07 Apr 2005
US scientists design an optoelectronic retina with 2500 pixels per millimeter.
An artificial vision system with a performance that is allegedly good enough to recognize faces, read large fonts and watch TV has been designed by a team of scientists at Stanford University in the US.
The system, described in the February 22 issue of Journal of Neural Engineering, features a wallet-sized computer, a tiny video camera mounted on a pair of goggles and an infrared-sensitive detector chip implanted in the retina. Tests are currently ongoing in rats and the retinal chips also about to be implanted into pigs. However, human trials are at least three years away.
The hope is that one day it may be able to improve the vision of people who suffer from retinal degeneration, the death of eye’s photoreceptor cells. Around 700,000 people each year are diagnosed with age-related macular degeneration which results in impaired vision and in some cases complete blindness.
As to how the system works, the camera captures an image of a scene which is then passed to the computer for processing. A LCD illuminated with an infrared LED then projects an infrared image of the processed data through the eye onto a retinal chip which stimulates nerve cells.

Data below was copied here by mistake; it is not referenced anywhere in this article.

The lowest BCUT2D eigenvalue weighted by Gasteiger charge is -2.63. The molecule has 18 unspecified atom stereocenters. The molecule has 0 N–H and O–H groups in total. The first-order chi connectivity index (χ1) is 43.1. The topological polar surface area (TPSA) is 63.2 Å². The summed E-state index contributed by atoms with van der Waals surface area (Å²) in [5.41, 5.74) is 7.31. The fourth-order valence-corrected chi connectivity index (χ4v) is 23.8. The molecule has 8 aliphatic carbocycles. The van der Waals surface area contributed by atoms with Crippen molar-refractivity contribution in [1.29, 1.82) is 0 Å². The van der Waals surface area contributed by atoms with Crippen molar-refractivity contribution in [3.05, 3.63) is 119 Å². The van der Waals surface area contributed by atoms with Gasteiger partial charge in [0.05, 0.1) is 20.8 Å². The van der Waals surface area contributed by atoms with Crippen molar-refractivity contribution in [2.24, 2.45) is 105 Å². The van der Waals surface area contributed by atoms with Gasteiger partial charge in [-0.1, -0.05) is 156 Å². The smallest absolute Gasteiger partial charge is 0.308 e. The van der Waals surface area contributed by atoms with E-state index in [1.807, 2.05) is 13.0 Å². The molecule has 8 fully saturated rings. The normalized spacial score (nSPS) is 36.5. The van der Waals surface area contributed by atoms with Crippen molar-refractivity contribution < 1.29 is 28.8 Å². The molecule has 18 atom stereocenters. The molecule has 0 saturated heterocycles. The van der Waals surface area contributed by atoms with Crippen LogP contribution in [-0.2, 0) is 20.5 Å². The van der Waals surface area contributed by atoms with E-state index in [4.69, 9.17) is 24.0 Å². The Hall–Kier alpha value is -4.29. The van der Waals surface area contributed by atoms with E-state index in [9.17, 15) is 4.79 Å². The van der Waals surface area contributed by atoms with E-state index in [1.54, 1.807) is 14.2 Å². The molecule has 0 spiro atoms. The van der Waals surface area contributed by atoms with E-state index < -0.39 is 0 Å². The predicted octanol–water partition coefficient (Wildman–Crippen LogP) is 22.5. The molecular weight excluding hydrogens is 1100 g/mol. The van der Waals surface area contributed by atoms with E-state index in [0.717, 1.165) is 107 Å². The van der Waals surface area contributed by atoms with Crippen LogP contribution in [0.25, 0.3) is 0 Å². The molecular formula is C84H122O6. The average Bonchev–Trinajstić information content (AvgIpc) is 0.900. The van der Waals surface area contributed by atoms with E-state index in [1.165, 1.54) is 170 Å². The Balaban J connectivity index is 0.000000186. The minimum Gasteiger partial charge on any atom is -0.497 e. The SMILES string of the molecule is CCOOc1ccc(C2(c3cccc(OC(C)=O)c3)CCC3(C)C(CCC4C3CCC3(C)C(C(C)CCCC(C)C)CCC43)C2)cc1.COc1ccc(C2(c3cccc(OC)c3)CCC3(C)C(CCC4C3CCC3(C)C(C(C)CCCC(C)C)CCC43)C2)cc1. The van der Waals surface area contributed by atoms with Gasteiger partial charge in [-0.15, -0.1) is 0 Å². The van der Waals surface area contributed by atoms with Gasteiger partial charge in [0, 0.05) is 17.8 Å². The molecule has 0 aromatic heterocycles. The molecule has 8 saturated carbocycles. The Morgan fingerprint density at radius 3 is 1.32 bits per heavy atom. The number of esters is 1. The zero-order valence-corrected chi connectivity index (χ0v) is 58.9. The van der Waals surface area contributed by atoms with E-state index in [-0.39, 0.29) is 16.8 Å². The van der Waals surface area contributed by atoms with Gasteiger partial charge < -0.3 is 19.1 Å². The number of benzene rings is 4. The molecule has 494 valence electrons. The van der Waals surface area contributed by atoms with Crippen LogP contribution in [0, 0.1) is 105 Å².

The 3 mm-sized chip allows uses to perceive 10 degrees of visual field. It consists of a dense array of imaging pixels -- infrared-photodiodes connected to cell-stimulating electrodes. In the past, the difficulty of achieving the necessary close proximity (a few micrometers) between cells and the electrodes has severely limited the resolution of chip implants resulting in poor vision.
The Stanford team says that its chip offers a resolution of 2500 pixels per millimeter, corresponding to visual acuity of 20/80 which is sufficient for reading a book or using a computer.
It achieves this performance by designing a chip that lets the cells grow around the electrodes which either protrude from the chip like miniature pillars or are recessed into pores. “We actually invite cells to come to the electrode site, and they do it happily and very quickly,” said Daniel Palanker, a member of the Stanford team. Within three days cells migrate to fill the spaces between the pillars and pores of the subretinal implant.
Although the idea of using retinal implants is not new, other teams in Germany, the US and Japan are working on the topic, the Stanford approach uses a projection and tracking system to follow the rapid small movements that the eye makes when viewing a scene.
“In reality, when you think that you are fixating to a certain point, your eyes are not steady,” said Palanker. “You are microscanning it all the time.”